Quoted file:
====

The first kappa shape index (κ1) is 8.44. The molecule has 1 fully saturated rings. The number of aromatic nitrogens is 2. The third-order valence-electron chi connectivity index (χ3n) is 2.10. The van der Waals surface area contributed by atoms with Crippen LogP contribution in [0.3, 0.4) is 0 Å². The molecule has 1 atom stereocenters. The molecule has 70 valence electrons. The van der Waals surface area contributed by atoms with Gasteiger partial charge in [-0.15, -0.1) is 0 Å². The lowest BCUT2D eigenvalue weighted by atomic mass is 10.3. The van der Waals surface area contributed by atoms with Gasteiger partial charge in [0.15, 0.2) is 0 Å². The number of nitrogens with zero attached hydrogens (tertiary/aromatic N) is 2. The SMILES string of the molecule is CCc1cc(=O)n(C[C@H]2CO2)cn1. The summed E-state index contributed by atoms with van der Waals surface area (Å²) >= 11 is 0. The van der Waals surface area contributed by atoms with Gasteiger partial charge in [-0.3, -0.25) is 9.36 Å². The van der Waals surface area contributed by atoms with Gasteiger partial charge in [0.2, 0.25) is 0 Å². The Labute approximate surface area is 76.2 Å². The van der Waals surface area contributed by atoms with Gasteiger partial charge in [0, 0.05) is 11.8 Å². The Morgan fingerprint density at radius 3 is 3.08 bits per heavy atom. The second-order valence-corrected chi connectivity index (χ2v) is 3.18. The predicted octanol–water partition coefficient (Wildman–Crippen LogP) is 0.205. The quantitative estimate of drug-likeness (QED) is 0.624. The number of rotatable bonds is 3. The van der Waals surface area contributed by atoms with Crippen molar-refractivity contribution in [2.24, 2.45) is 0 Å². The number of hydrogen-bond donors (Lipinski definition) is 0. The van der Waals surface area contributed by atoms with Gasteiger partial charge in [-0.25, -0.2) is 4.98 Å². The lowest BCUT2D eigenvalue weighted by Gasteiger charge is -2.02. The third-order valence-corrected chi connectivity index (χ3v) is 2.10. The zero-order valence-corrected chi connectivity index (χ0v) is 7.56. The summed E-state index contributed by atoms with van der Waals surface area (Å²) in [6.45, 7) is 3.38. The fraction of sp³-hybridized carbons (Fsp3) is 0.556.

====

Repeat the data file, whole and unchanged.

The first kappa shape index (κ1) is 8.44. The molecule has 1 fully saturated rings. The number of aromatic nitrogens is 2. The third-order valence-electron chi connectivity index (χ3n) is 2.10. The van der Waals surface area contributed by atoms with Crippen LogP contribution in [0.3, 0.4) is 0 Å². The molecule has 1 atom stereocenters. The molecule has 70 valence electrons. The van der Waals surface area contributed by atoms with Gasteiger partial charge in [-0.15, -0.1) is 0 Å². The lowest BCUT2D eigenvalue weighted by atomic mass is 10.3. The van der Waals surface area contributed by atoms with Gasteiger partial charge in [0.15, 0.2) is 0 Å². The number of nitrogens with zero attached hydrogens (tertiary/aromatic N) is 2. The SMILES string of the molecule is CCc1cc(=O)n(C[C@H]2CO2)cn1. The summed E-state index contributed by atoms with van der Waals surface area (Å²) >= 11 is 0. The van der Waals surface area contributed by atoms with Gasteiger partial charge in [-0.3, -0.25) is 9.36 Å². The van der Waals surface area contributed by atoms with Gasteiger partial charge in [0.2, 0.25) is 0 Å². The Labute approximate surface area is 76.2 Å². The van der Waals surface area contributed by atoms with Gasteiger partial charge in [0, 0.05) is 11.8 Å². The Morgan fingerprint density at radius 3 is 3.08 bits per heavy atom. The second-order valence-corrected chi connectivity index (χ2v) is 3.18. The predicted octanol–water partition coefficient (Wildman–Crippen LogP) is 0.205. The quantitative estimate of drug-likeness (QED) is 0.624. The number of rotatable bonds is 3. The van der Waals surface area contributed by atoms with Crippen molar-refractivity contribution in [2.24, 2.45) is 0 Å². The number of hydrogen-bond donors (Lipinski definition) is 0. The van der Waals surface area contributed by atoms with Gasteiger partial charge in [-0.25, -0.2) is 4.98 Å². The lowest BCUT2D eigenvalue weighted by Gasteiger charge is -2.02. The third-order valence-corrected chi connectivity index (χ3v) is 2.10. The zero-order valence-corrected chi connectivity index (χ0v) is 7.56. The summed E-state index contributed by atoms with van der Waals surface area (Å²) in [6.45, 7) is 3.38. The fraction of sp³-hybridized carbons (Fsp3) is 0.556.